Cast iron, stainless steel and non-ferrous metals do not oxidize; therefore, underwater cutting becomes a melting process. The exothermic process develops tip-temperatures in excess of 10,000 oF, which is sufficient to melt these materials with ease. The following technique is recommended:
a. Keep the tip firmly buried in the puddle. Using a sawing motion, manipulate the electrode in and out of the cut.
b. To cut thick, non-ferrous metals, create a puddle and keep the electrode tip slightly below the surface of the molten metal. Every few seconds, push the cutting electrode deeper into the molten pool to wash out and blow the molten metal through. Increase the oxygen pressure at the electrode tip to 110 psi for metals over 3 inches in thickness (see Table 2-2).
2-3.6.2 Exothermic Cutting Technique (Concrete, Rock and other Non-Conductive Materials). When cutting non-conductive materials, a striker plate attached to the ground cable is necessary to strike an arc. The striker plate is placed next to the material to be cut. Call for SWITCH ON, squeeze the trigger slightly, drag the electrode across the striker plate and the electrode will ignite. Once the electrode is ignited, maintain the oxygen flow. Call for SWITCH OFF. If electrode ignition is lost, reignite it from the striker plate by repeating the procedure. Each subsequent electrode must be ignited from the striker plate in the same manner. The following procedure is recommended:
a. For best results, use the 3/8-inch electrode. Ignite the electrode with a striker plate.
b. Press the tip into the material to create a molten pool. As the material melts, periodically move the electrode in and out to allow the oxygen to blow the molten material away.
2-3.6.3 Exothermic Hole Piercing. Exothermic electrodes can be used to pierce holes in plate using the same technique as described for steel-tubular electrode.
2-3.7 Trouble Shooting. Oxy-arc, especially exothermic cutting relies on an unobstructed oxygen flow to be most effective. With inadequate oxygen flow, the rod will burn but not produce the desired cutting effect. Since the actual cutting result is derived from the volume of oxygen reaching the target, any restriction in oxygen flow will decrease efficiency.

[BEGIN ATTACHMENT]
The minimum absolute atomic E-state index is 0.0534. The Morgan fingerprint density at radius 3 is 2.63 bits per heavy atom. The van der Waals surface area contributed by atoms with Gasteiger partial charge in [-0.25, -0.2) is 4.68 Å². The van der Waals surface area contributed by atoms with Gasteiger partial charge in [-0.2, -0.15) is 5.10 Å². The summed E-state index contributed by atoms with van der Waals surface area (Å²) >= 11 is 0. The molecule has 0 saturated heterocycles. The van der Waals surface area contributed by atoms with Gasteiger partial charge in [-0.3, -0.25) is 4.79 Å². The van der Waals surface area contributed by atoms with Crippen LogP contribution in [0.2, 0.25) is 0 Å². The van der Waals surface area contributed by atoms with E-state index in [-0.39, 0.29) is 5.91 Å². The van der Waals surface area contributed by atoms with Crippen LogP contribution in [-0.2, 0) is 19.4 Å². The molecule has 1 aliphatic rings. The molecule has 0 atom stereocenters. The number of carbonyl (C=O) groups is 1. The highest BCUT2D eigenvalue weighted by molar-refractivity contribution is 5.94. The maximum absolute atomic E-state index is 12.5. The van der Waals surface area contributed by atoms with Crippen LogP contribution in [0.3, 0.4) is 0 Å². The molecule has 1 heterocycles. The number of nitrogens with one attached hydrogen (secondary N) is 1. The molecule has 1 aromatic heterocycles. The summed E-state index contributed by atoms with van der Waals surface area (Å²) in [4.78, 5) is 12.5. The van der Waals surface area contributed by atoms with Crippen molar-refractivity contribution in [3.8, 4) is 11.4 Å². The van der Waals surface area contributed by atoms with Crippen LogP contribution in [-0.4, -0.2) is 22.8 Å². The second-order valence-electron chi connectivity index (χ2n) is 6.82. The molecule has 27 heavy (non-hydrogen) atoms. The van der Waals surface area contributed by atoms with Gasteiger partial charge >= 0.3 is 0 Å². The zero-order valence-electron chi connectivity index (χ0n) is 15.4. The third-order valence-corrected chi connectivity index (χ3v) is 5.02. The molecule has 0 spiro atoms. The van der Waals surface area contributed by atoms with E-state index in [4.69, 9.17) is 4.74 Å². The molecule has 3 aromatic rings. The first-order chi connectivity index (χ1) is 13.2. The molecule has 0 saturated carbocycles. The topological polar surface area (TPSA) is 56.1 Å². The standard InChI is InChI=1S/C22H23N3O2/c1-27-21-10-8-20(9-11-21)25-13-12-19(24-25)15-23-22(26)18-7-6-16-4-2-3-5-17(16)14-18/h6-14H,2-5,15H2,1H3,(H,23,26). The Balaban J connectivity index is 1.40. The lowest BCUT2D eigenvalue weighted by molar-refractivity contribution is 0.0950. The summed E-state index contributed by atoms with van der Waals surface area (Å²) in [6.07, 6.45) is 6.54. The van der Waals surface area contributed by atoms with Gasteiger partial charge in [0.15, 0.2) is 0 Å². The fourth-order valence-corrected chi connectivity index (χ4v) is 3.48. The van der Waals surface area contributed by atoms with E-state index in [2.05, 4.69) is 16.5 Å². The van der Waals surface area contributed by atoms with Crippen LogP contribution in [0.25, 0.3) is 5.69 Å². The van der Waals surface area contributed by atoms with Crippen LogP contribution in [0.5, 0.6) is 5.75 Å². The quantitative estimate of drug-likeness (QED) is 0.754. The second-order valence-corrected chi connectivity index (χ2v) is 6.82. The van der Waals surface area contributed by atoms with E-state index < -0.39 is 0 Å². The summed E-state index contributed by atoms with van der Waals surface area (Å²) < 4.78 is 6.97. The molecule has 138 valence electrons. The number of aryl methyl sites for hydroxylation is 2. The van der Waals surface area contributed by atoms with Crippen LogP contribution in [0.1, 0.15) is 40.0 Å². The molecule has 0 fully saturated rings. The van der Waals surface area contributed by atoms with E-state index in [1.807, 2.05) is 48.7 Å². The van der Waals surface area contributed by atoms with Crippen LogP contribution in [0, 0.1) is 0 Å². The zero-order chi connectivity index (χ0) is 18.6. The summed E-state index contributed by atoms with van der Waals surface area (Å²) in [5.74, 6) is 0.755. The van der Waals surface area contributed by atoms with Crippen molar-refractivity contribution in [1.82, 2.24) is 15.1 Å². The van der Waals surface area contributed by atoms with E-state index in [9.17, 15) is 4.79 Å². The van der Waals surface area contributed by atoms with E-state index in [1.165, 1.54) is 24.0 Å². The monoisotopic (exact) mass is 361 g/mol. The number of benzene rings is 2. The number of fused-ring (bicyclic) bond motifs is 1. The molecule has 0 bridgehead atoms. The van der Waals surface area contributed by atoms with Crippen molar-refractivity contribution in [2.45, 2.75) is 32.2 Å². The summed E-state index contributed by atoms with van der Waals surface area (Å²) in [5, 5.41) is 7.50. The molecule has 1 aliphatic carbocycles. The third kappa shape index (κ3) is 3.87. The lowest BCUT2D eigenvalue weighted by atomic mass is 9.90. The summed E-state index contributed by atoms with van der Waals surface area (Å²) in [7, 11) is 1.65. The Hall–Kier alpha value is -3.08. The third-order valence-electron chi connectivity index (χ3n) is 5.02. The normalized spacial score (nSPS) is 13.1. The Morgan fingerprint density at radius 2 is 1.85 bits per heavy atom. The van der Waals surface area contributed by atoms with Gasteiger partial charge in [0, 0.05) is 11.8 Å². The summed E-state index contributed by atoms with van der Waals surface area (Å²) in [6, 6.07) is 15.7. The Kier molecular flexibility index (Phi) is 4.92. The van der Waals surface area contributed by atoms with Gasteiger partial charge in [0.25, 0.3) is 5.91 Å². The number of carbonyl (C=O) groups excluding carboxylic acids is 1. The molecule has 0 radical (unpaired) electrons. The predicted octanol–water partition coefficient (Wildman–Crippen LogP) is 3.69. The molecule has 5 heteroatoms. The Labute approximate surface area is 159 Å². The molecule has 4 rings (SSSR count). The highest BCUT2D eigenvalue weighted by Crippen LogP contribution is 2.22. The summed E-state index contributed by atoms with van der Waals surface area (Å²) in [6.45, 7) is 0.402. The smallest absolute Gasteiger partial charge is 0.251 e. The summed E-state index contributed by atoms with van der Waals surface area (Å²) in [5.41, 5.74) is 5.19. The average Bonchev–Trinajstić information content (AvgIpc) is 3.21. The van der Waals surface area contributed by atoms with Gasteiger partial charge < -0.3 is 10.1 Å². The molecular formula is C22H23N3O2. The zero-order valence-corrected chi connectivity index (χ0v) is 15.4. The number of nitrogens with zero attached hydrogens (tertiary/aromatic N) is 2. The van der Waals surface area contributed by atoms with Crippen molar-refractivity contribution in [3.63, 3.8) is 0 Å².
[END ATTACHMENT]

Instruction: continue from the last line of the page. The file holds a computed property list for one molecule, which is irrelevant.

2-3.7.1 Symptoms. The following are indications of an oxygen-delivery problem:
a. Oxygen jet at electrode tip less than 6 inches.
b. Electrode burns down in approximately 60 seconds of continuous use and cuts less than 12 inches of 1/2-inch plate.
2-3.7.2 Probable causes. The following are possible causes to an oxygen flow problem:
a. Regulator incapable of delivering 70 cfm.
b. Torch incapable of delivering sufficient flow. Older torches; those designed for 5/16-inch electrodes will not flow sufficient oxygen volume.
c. Torch obstruction, such as dirt in oxygen passage, a damaged flashback arrestor, clogged or burnt monel screen or a damaged oxygen flow valve.
d. Oxygen hose too small, using 1/4- or 5/16-inch hose or a clogged or obstructed 3/8-inch hose.
In all the above cases the regulator pressure will appear normal. There simply is not enough oxygen volume to allow the electrode to cut properly.
2-3.7.3 Locating and solving the problem. The following steps will likely isolate the problem:
a. Shut off electrical power to the torch.
b. Remove electrode from torch and blow through electrode to check passage.
c. Disconnect the oxygen supply line at the torch handle and flow oxygen through the hose. If the flow rate is weak the problem is likely a faulty regulator or a clogged hose. Check each independently and clean, repair or replace as necessary. If the flow rate is strong at the hose end then:
d. Check the torch collet washer to ensure it is in proper position, that it is the correct one for the electrode being used and that it is not obstructing the oxygen passage.
Washers for 5/16-inch electrodes and smaller will significantly obstruct the oxygen flow.
e. Remove flashback arrestor and monel screen from torch and inspect. Replace as nec-essar y. Blow oxygen through the valve and torch to ensure a clear passage.
This should complete the checkout of a low flow problem. Reassemble and recheck to ensure that the problem has been solved.
2-3.8 Post-Dive Maintenance. After each use, rinse the torch in fresh water and dry it. Disassemble and inspect the flashback arrestor and monel screen for corrosion damage due to electrolysis or clogging. Frequent clogging or screen burn-out indicates either insufficient oxygen pressure or burning the electrode shorter than the minimum 3-inch remainder. Replace any damaged parts (see Figure 2-6a, b or c as applicable). All equipment should be thoroughly dry before storing. Secure hose ends with caps or tape to keep out debris. Store all equipment in an oil-free environment. Electrodes which have been exposed to salt water will rust. They should be rinsed with fresh water, blown dry and stored separately to prevent damage to other rods.
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